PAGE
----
gremlin> graph = JanusGraphFactory.open('conf/janusgraph-berkeleyje-lucene.properties')
==>standardjanusgraph[berkeleyje:/usr/lib/janusgraph-0.1.1-hadoop2/conf/../db/berkeley]
gremlin
> mgmt = graph.openManagement()
==>org.janusgraph.graphdb.database.management.ManagementSystem@1c8f6a90
gremlin
> lat = mgmt.makePropertyKey('lat').dataType(Integer.class).make()
==>lat
gremlin
> latidx = mgmt.buildIndex('latidx', Vertex.class).addKey(lat).buildCompositeIndex()
==>latidx
gremlin
> lon = mgmt.makePropertyKey('lon').dataType(Integer.class).make()
==>lon
gremlin
> lonidx = mgmt.buildIndex('lonidx', Vertex.class).addKey(lon).buildMixedIndex('search')
==>lonidx
gremlin
> mgmt.commit()
==>null
gremlin
> v = graph.addVertex('code', 'rdu', 'lat', 35, 'lon', -78)
==>v[4184]
gremlin
> g = graph.traversal()
==>graphtraversalsource[standardjanusgraph[berkeleyje:/usr/lib/janusgraph-0.1.1-hadoop2/conf/../db/berkeley], standard]
gremlin
> g.V().has('lat', 35)
==>v[4184]
gremlin
> g.V().has('lat', between(34, 36))
00:40:33 WARN  org.janusgraph.graphdb.transaction.StandardJanusGraphTx  - Query requires iterating over all vertices [(lat >= 34 AND lat < 36)]. For better performance, use indexes
==>v[4184]
gremlin
> g.V().has('lon', -78)
==>v[4184]
gremlin
> g.V().has('lon', between(-79, -77))
==>v[4184]

-- Jason

On Wednesday, June 7, 2017 at 12:01:31 PM UTC-4, Gene Fojtik wrote:
Hello,

Have an index in a property "latitude", when using with the between clause, the index is not being utilized

g.V().has("latitude", 33.333")  works well, however

g.V().has(“latitude”, between(33.889, 33.954)))  does not use the indexes..

Any assistance would be appreciated..

-g


call queue is full on /0.0.0.0.:60020, too many items queued? hbase

aoz...@...
 

Here is my problem:

We are using cloudera 5.7.0 with java 1.8.0_74 and we have spark 1.6.0, janusgraph 0.1.1, hbase 1.2.0.

I try to load 200Gb of graph data and for that I run the following code in gremlin shell:

:load data/call-janusgraph-schema-groovy
writeGraphPath='conf/my-janusgraph-hbase.properties'
writeGraph=JanusGraphFactory.open(writeGraphPath)
defineCallSchema(writeGraph)
writeGraph.close()

readGraph=GraphFactory.open('conf/hadoop-graph/hadoop-call-script.properties')
gRead=readGraph.traversal()
gRead.V().valueMap()

//so far so good everything works perfectly

blvp=BulkLoaderVertexProgram.build().bulkLoader(OneTimeBulkLoader).intermediateBatchSize(10000).writeGraph(writeGraphPath).create(readGraph)
readGraph.compute(SparkGraphComputer).workers(512).program(blvp).submit().get()

It starts executing the spark job and Stage-0 runs smoothly however at Stage-1 I get an Exception:

org.hbase.async.CallQueueTooBigException: Call queue is full on /0.0.0.0:60020, too many items queued ?

However spark recovers the failed tasks and completes the Stage-1 and then Stage-2 completes flawlessly. Since Spark persists the previous results in memory, Stage-3 and Stage-4 is skipped and Stage-5 is started however Stage-5 gets the same CallQueueTooBigException exceptions, nevertheless spark recovers the problem again. 

My problem is this stage (Stage-5) takes too long to execute. Actually it took 14 hours at my last run and I killed the spark job. I think this is really odd for such a little input data(200 GB). Normally my cluster is so fast that I am able to load 3 TB of data into HBase(with bulkloading via mapreduce) in 1 hour. I tried to increase the number of workers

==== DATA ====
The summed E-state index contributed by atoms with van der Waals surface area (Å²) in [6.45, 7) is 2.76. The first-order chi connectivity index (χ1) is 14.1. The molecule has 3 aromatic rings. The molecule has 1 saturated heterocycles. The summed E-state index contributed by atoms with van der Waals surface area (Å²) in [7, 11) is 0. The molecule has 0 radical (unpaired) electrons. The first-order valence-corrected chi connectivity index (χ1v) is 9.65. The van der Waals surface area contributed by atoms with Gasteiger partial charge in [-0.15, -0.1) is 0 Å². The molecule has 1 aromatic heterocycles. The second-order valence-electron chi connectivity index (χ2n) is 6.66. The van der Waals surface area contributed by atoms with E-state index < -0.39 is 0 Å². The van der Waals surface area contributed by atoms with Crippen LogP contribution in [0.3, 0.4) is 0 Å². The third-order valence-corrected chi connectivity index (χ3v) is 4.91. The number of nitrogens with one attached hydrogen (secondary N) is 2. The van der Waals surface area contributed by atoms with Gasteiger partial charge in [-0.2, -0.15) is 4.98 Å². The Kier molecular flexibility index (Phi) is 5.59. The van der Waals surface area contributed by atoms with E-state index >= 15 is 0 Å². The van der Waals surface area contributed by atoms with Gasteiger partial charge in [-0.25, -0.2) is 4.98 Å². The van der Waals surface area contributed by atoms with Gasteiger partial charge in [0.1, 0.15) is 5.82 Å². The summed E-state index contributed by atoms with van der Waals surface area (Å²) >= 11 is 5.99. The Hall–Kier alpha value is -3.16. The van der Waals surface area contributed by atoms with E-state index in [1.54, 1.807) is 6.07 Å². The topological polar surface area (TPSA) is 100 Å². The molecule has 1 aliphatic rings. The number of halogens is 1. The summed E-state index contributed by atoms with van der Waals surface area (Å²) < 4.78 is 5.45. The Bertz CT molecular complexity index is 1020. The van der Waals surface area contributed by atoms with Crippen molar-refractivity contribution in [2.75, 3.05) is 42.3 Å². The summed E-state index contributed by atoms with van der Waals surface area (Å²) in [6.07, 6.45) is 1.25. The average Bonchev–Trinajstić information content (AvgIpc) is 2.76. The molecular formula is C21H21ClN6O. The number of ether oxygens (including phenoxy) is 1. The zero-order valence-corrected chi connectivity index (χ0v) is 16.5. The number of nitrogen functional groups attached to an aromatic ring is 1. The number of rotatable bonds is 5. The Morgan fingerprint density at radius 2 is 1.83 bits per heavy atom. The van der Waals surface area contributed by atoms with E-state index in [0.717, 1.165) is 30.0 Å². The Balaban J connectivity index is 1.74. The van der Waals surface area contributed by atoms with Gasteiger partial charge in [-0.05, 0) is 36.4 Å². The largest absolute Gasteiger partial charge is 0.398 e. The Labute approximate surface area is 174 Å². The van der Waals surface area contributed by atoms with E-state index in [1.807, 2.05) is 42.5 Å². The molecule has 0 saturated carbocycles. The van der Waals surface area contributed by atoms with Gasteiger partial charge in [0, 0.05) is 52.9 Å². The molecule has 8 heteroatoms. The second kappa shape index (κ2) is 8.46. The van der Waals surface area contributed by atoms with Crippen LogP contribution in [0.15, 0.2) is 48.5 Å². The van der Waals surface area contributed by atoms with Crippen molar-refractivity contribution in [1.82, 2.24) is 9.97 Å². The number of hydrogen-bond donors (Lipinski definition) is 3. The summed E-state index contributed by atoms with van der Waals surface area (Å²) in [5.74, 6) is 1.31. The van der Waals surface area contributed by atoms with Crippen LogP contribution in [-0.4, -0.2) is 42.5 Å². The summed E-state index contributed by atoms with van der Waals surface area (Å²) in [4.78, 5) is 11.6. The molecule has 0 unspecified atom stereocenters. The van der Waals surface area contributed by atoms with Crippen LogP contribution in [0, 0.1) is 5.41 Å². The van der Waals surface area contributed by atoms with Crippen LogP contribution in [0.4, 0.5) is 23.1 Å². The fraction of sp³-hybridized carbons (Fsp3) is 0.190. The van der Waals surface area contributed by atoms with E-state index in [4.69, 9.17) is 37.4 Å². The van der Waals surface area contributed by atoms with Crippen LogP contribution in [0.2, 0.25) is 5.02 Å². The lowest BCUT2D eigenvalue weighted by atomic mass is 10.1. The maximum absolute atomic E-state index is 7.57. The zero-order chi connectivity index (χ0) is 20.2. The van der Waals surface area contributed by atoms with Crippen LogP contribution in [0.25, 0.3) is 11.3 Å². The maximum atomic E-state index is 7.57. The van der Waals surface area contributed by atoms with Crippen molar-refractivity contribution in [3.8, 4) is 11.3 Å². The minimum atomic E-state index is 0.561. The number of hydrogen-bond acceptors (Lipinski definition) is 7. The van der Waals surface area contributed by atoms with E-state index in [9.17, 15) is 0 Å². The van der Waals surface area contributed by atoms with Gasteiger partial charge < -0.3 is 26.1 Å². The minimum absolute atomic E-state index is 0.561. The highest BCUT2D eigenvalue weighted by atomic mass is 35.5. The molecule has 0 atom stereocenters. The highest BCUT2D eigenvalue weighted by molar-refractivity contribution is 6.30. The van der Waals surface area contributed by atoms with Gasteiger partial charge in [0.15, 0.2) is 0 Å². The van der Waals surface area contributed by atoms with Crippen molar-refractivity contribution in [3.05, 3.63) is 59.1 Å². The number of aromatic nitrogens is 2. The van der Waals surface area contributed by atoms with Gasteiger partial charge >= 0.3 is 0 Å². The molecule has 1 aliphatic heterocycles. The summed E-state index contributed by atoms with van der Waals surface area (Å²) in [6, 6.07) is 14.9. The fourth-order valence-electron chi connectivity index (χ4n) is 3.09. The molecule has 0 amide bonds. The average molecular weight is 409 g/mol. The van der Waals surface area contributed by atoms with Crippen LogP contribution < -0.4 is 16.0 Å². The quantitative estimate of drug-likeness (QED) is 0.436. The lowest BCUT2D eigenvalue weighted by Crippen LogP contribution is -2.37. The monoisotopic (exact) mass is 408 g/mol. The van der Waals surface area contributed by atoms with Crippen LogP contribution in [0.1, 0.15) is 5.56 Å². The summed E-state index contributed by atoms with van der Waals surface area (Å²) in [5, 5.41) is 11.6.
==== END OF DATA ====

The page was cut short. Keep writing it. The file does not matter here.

readGraph.compute(SparkGraphComputer).workers(1024).program(blvp).submit().get()

however this time the number of CallQueueTooBigException exceptions were so high that they did not let the spark job recover from the exceptions.

Is there any way that I can decrease the runtime of the job?


Below I am giving extra materials that hopefully may lead you to the source of the problem:

Here is how I start the gremlin shell

#!/bin/bash

export JAVA_HOME=/mnt/hdfs/jdk.1.8.0_74
export HADOOP_CONF_DIR= /etc/hadoop/conf.cloudera.yarn
export YARN_HOME=/opt/cloudera/parcels/CDH-5.7.0-1.cdh5.7.0.p0.45/lib/hadoop-yarn
export YARN_CONF_DIR=$HADOOP_CONF_DIR
export SPARK_HOME=/opt/cloudera/parcels/CDH-5.7.0-1.cdh5.7.0.p0.45/lib/spark
export SPARK_CONF_DIR=$SPARK_HOME/conf


GREMLINHOME=/mnt/hdfs/janusgraph-0.1.1-hadoop2

export CLASSPATH=$YARN_HOME/*:$YARN_CONF_DIR:$SPARK_HOME/lib/*:$SPARK_CONF_DIR:$CLASSPATH

cd $GREMLINHOME
export GREMLIN_LOG_LEVEL=info
exec $GREMLINHOME/bin/gremlin.sh $*




and here is my conf/hadoop-graph/hadoop-call-script.properties file:

gremlin.graph=org.apache.tinkerpop.gremlin.hadoop.structure.HadoopGraph
gremlin.hadoop.GraphInputFormat=org.apache.tinkerpop.gremlin.hadoop.structure.io.script.ScriptInputFormat
gremlin.hadoop.inputLocation=/user/hive/warehouse/tablex/000000_0
gremlin.hadoop.scriptInputFormat.script=/user/me/janus/script-input-call.groovy
gremlin.hadoop.outputLocation=output
gremlin.hadoop.jarsInDistributedCache=true

spark.driver.maxResultSize=8192
spark.yarn.executor.memoryOverhead=5000
spark.executor.cores=1
spark.executor.instances=1024
spark.master=yarn-client
spark.executor.memory=20g
spark.driver.memory=20g
spark.serializer=org.apache.spark.serializer.JavaSerializer


conf/my-janusgraph-hbase.properties:

gremlin.graph=org.janusgraph.core.JanusGraphFactory
storage.backend=hbase
storage.batch-loading=true
storage.hbase.region-count=1024
cluster.max-partitions=1024
cluster.partition=true

ids.block-size=10000
storage.buffer-size=10000
storage.transactions=false
ids.num-partitions=1024

storage.hbase.table=myjanus
storage.hostname=x.x.x.x
cache.db-cache=true
cache.db-cache-clean-wait=20
cache.db-cache-time=180000
cache.db-cache-size=0.5



Thx in advance,
Ali